Intervenors work with Deafblind individuals (children and adults) across Canada. Graduates can find employment with:

  • organizations serving Deafblind individuals
  • educational institutions and specialized school programs
  • contracts with individuals with deafblindness
  • community residential settings

Educational Pathways

The Deafblind and Intervenor Studies certificate provides a strong foundation for entering other programs at George Brown College, including:

Tuition and Fees

Domestic Tuition

$4,540.00 *

Additional Costs

* Amounts listed are the total of tuition, materials, student service and ancillary fees for the first two semesters of programs starting in Fall 2021. Fees are subject to change for programs starting in Fall 2022 and at later dates.

International Students

Visit the International Fees and Related Costs page for more information. 

Financial Assistance

The OSAP eligibility for this program has yet to be reviewed by the Ministry.

Disclaimer: The information contained in this website is subject to change without notice. It should not be viewed as a representation, offer or warranty. Students are responsible for verifying George Brown College fee requirements.

How to Qualify and Apply

Admission Requirements

Applicants are selected on the basis of their academic achievement, including the required courses, and any other selection criteria outlined below.

  • Ontario Secondary School Diploma or equivalent**
  • Grade 12 English (C or U) with a minimum grade of 60% or higher.

** Mature Student status (19 years of age or older and no OSSD)

Mature students may take the Admissions Assessment for English, OR may consider upgrading to achieve the credit(s) needed in English.

Please note that George Brown is committed to ensuring that applicants will succeed in their program of choice and meeting the minimum requirements does not guarantee admission to the program. Applicants may be required to have grades higher than the minimum requirements stated.

Course Exemptions

College or university credits may qualify you for course exemptions. Please visit Transfer Guide for more information.

International Students

Visit the International Admissions page for more information regarding country specific admission requirements.  

Special Requirements

Clinical Pre-placement Health Form Requirements and Program Policy

Upon confirmation of acceptance into this program, students must meet and complete all the mandatory requisite health form requirements for this program. This will take up to 10 to 12 weeks to complete.

Students will need to process and provide proof of their medical records such as (MMR, Varicella, Hep B blood test reports/titers, Tdap shot valid every 10 years and two-step TB skin test), a clear police vulnerable sector check renewed every year, standard first aid certificate renewed every three years and CPR level C renewed every year. This requirements must be submitted by the given deadline to ParaMed. Students who do not comply with the program’s health policy and requirements will not be eligible to attend and are excluded from the field practicum, which may jeopardize their academic standing and ability to graduate from this program.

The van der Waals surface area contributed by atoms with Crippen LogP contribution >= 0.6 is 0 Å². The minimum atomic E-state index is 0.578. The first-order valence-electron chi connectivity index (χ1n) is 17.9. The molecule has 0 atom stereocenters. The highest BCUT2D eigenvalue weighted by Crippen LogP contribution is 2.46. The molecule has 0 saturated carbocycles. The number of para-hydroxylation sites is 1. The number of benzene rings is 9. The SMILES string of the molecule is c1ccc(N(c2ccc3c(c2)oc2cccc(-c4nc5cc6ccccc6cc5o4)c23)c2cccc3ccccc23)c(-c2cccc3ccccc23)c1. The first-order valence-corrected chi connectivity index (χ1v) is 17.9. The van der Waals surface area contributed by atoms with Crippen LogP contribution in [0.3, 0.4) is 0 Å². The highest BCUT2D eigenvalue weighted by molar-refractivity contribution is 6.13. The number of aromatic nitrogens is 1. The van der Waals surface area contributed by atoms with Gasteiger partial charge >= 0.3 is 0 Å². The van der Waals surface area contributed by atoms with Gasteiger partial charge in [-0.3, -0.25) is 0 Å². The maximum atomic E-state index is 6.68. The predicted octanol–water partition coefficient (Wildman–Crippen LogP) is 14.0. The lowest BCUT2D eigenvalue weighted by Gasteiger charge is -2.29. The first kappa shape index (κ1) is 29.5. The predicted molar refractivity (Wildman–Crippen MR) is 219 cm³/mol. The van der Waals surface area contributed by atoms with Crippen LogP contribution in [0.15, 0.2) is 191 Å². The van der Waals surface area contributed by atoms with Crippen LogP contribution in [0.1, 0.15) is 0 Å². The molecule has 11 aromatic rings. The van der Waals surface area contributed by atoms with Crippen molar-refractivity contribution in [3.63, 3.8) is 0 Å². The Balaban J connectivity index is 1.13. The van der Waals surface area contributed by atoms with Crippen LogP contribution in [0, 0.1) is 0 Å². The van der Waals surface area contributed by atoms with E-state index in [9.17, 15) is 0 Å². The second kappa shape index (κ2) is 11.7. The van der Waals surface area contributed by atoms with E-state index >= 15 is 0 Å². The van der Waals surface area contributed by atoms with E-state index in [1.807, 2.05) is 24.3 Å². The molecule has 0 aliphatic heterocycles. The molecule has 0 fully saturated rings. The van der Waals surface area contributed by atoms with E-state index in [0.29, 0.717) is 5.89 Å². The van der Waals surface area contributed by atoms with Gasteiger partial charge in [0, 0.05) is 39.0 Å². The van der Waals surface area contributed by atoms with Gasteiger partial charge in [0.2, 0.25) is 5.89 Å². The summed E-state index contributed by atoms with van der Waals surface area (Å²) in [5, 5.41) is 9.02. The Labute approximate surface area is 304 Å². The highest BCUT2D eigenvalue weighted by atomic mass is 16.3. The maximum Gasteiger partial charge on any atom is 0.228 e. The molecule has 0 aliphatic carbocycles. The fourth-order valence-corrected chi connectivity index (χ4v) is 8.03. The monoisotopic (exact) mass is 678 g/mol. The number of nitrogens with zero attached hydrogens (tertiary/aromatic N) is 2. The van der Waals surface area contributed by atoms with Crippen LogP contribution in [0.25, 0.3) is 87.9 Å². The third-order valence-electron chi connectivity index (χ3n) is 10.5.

All costs, service fees and fines associated with the overall health requirements are the responsibility of the student.

To download the mandatory requisite health form and for more details, go to the Pre-placement website.

Police Vulnerable Sector Check requirements and program policy (renew every year)

In compliance with the requirements of our placement partners, all students in this program are required to have a police vulnerable sector check completed, and this check must be renewed annually before entering into field or clinical placement. The police vulnerable sector check process typically takes two to three months, but under some circumstances can take four to eight months. This is required to protect the clientele of our placement partner agencies, who are considered “vulnerable persons” under the law.

Students are responsible for ensuring that the police vulnerable sector check covers appropriateness for “individuals being employed and/or volunteering who will be working with vulnerable person(s).”

Students are required to keep the original copy of their police vulnerable sector check.

Students who are unable to provide a “clear” police vulnerable sector check may not be able to start their field or clinical placement and therefore may be unable to complete the program. Students who are not eligible to attend their practice placement due to a “not clear” status will jeopardize their progress in the program. Our agency partners have the final decision for students being allowed to practice in their agency.

Failure to meet the requirements for field placement will prevent students from completing the program and/or securing employment.

The fees for the police record check vary and must be paid by the student. For more information, please visit the Pre-placement website.

Students are required to successfully complete a Ministry-approved crisis intervention training certificate in their fifth semester.

How to Apply

Domestic students should apply through Ontario Colleges.

International Students

Visit the How to Apply page for more information on how and when to apply. 

International students should apply through the George Brown College Online Application System.

Contact Us

School of Deaf and Deafblind Studies

Phone: 416-415-5000, ext. 2185


Our office hours are 8 a.m. – 4 p.m.

Cheryl Ramey, Program Co-ordinator, Deafblind & Intervenor Studies, email​

International Students

Contact one of our international recruitment representatives specializing by country of origin by either booking a virtual meeting or submitting an inquiry. For more information visit the International Contact Us page